Dylan Stanfa, 7, of Toledo plays on a tree during Camp Little Shots, a camp at Olander Park for children ages 6 to 9 with diabetes.
Dylan Stanfa spent part of his morning playing games and looking forward to a swim at Sylvania's Olander Park.
But when snack time rolled around at Camp Little Shots Tuesday, the 7-year-old Toledo boy and other campers didn't just begin noshing.
They first had to check their blood sugar, a routine performed several times a day by youngsters with Type 1 diabetes even though most wear insulin pumps to keep glucose levels more stable.
For nearly 20 years, Diabetes Youth Services has offered Camp Little Shots for children ages 6 to 9 with juvenile diabetes, a disease where the body does not produce insulin.
Based in Nederhouser Community Hall at Olander Park, this year's camp has 40 participants from northwest Ohio and southeast Michigan spending the week doing typical day camp activities, but also learning how to count carbohydrates to control blood sugar levels and otherwise manage diabetes.
"We just run around and have fun," said Blake Cabrera, a 7-year-old from Detroit who was dancing on a picnic table Tuesday . "It is a pretty fun camp."
Added Blake, who was found to have diabetes when he was 1 1/2 years old: "We learn how to eat and all kinds of stuff about diabetes."
Tuesday, campers heard an inspirational speech from Andy Holder, an athletic 43-year-old Philadelphia father of two.
After he learned seven years ago that he has Type 1 diabetes, Mr. Holder decided to compete in triathalons despite not knowing how to swim -- and having to check his blood sugar 70 to 80 times during an Ironman event that includes swimming 2.4 miles, biking 112 miles, and running a full marathon.
"Diabetes should not only not limit your life, but it should be a spark to do extraordinary things," Mr. Holder, national spokesman for Good Neighbor Pharmacy, told campers.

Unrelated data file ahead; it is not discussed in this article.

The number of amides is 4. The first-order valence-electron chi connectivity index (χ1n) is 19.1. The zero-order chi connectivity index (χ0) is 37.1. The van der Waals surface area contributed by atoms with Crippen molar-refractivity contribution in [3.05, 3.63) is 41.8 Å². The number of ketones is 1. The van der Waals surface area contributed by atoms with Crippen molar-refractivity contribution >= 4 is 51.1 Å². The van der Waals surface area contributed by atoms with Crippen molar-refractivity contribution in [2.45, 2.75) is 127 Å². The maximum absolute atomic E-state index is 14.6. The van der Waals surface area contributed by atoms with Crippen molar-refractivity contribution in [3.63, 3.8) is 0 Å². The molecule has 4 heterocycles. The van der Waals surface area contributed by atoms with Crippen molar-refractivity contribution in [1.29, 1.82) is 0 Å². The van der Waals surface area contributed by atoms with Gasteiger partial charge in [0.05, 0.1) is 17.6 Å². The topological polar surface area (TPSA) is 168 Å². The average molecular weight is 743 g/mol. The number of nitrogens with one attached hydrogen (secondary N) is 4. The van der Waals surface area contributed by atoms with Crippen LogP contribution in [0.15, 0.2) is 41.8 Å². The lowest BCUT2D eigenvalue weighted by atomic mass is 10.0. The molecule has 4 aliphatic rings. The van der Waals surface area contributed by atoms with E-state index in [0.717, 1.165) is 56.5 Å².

"There's nothing you can't accomplish."
Andy Holder, a triathlete who was diagnosed with Type 1 diabetes at age 36, talks to teh campers at Olander Park in Sylvania.
Athletes such as Mr. Holder and camp volunteers such as Ken Lowery, a Sandusky nurse who learned he has Type 1 diabetes when he was 11, are good role models for campers, said Mary Harrell, program director for Diabetes Youth Services.
The organization also runs Camp Big Shots in June for 10 to 15-year-olds with diabetes at Camp Libbey in Defiance.
Showing children other peers have diabetes and being positive about managing the disease are among the goals of Camp Little Shots, Ms. Harrell said.
"This isn't going to go away," she said. "It's something they have to live with for the rest of their lives."
Mr. Lowery said advances in technology, such as pager-sized insulin pumps that fit in a pocket, have made managing diabetes easier.
More insurance companies cover insulin pumps, which became more common the last five years, he said.
Camp Little Shots has about 45 volunteers, many of whom have Type 1 diabetes. Among them is 19-year-old Liz Gildea of Sylvania, who grew up going to Diabetes Youth Services camps, played volleyball for eight years, graduated from Northview High School, and will be a sophomore at Lawrence Technological University in Southfield, Mich.
Miss Gildea said she viewed her camp counselors as role models, and now it's her turn to show youngsters they can live with diabetes.
"It's a part of you -- it's a part of your life," she said. "It never stopped me once."
Contact Julie M. McKinnon at: email@example.com or 419-724-6087.
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